No society can prosper without providing equal access to resources for women and men so that they are empowered to shape their own lives and contribute to their families and communities. Resources and opportunities that act as building blocks for empowerment include education, employment, and health care. The Demographic and Health Surveys (DHS) Program collected data on aspects of women’s and men’s access to resources in 47 countries during the years 2000-2012
The ties that may not bind race, religion and marriage
by Association of Religious Data Archives
“‘Segregated churches breed segregated lives,’ said Perry, according to Briggs. However, he also found that those who pray and read the Bible more often were more likely to date outside of their race. (Perry’s findings will appear in the Journal for the Scientific Study of Religion.)”
“Churches are still one of the least likely places white, black, Asian and Hispanic Americans will encounter one another.
Pew’s 2007 American Religious Landscape Survey found non-Hispanic whites made up more than 9 in 10 members of mainline Protestant churches and more than 8 in 10 members of evangelical Protestant churches, while more than 9 in 10 members of historically black churches were non-Hispanic blacks. Nearly 3 in 10 Catholics were Hispanic, compared with just 3 percent of mainline Protestants…
Making America Christian: a forgotten history
by Priscilla Pope-Levison
“I no longer ask the question, Were there any women? Nor do I ask, Where have all the women gone? Now I know, at least in part. They’ve underwritten the legacy of American religion, which, until now, has been overwritten by the lives and legacy of their male counterparts. No more, however. It is time to write women evangelists into the history of American religion because our take on American religion is different—changed—by their ubiquitous presence, their bold initiatives, their fascinating personalities…”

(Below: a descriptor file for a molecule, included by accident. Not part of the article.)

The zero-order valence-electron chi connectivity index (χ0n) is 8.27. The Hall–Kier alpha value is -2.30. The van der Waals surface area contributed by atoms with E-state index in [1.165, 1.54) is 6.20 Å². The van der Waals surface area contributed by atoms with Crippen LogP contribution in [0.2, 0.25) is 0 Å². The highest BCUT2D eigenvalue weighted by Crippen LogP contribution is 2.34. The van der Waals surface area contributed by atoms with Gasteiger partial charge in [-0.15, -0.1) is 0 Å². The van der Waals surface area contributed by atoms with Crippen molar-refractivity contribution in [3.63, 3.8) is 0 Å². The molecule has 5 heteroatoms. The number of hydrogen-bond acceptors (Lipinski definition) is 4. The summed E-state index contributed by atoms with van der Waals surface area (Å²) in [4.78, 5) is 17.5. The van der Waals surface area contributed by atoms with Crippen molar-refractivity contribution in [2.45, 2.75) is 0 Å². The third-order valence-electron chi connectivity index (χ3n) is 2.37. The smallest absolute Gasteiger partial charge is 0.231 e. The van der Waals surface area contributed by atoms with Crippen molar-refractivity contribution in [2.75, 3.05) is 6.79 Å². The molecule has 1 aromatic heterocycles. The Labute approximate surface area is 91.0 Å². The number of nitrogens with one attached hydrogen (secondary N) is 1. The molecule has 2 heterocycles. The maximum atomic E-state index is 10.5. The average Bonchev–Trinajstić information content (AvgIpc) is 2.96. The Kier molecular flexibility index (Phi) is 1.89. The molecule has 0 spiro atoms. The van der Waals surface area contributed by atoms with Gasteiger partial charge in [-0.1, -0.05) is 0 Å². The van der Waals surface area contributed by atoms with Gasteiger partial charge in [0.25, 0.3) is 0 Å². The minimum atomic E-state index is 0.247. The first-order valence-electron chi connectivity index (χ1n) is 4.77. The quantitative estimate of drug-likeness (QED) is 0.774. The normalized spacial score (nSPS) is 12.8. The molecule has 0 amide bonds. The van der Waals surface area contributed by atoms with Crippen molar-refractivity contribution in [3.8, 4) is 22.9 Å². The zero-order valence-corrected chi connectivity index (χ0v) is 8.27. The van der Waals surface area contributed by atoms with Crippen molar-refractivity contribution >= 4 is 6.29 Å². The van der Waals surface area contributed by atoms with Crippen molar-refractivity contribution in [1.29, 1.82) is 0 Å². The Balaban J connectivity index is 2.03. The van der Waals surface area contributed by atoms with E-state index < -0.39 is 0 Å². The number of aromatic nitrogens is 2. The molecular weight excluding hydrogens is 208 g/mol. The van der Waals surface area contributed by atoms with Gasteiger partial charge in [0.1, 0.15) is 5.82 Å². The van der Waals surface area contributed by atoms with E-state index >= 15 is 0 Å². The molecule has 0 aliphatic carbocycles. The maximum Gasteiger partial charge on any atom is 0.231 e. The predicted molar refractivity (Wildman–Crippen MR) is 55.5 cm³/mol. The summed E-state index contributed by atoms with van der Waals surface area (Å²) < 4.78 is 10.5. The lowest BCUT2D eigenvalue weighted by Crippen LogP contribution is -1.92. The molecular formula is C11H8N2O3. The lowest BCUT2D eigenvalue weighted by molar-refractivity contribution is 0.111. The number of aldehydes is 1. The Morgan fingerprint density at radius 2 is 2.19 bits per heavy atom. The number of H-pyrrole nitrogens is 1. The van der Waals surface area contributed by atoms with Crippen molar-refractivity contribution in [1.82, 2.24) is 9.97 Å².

Women daring mighty things
by Tara Beth Leach, shared by scotmcknight
“This post is by graduate assistant at Northern Seminary, Tara Beth Leach, a woman gifted to teach and preach and acknowledged by her peers.
“That’s wonderful that you have experienced such a strong sense of call, Tara Beth; but you must be mistaken, women can’t be Pastors,” said my Youth for Christ leader after I had just poured my heart out to him regarding a profound experience I had just had. He went on, “You could be a women’s pastor or a children’s pastor or a missionary, but not a lead pastor.”
This was the first of dozens of times I have heard something like this. So naturally, when I graduated college and stepped into my first pastoral role, I thought the only challenge I would face as a woman in ministry was more of the same – someone expressing their belief that a women couldn’t be a pastor or teach or preach. Indeed, I’ve endured that conversation more times than I’d want to admit, but to my surprise that hasn’t been the only challenge.
“The share of couples where the husband’s education exceeds his wife’s increased steadily from 1960 to 1990, but has fallen since then to 20% in 2012.
The trend toward wives being more educated than their husbands is even more prevalent among newlyweds, partly because younger women have surpassed men in higher education in the past two decades. In 2012, 27% of newlywed women married a spouse whose education level was lower than theirs. By contrast, only 15% of newlywed men married a spouse with less education. Among college educated newlyweds (including those with postgraduate and advanced degrees), nearly four-in-ten women (39%) married a spouse without a college degree, but only 26% of men did so.”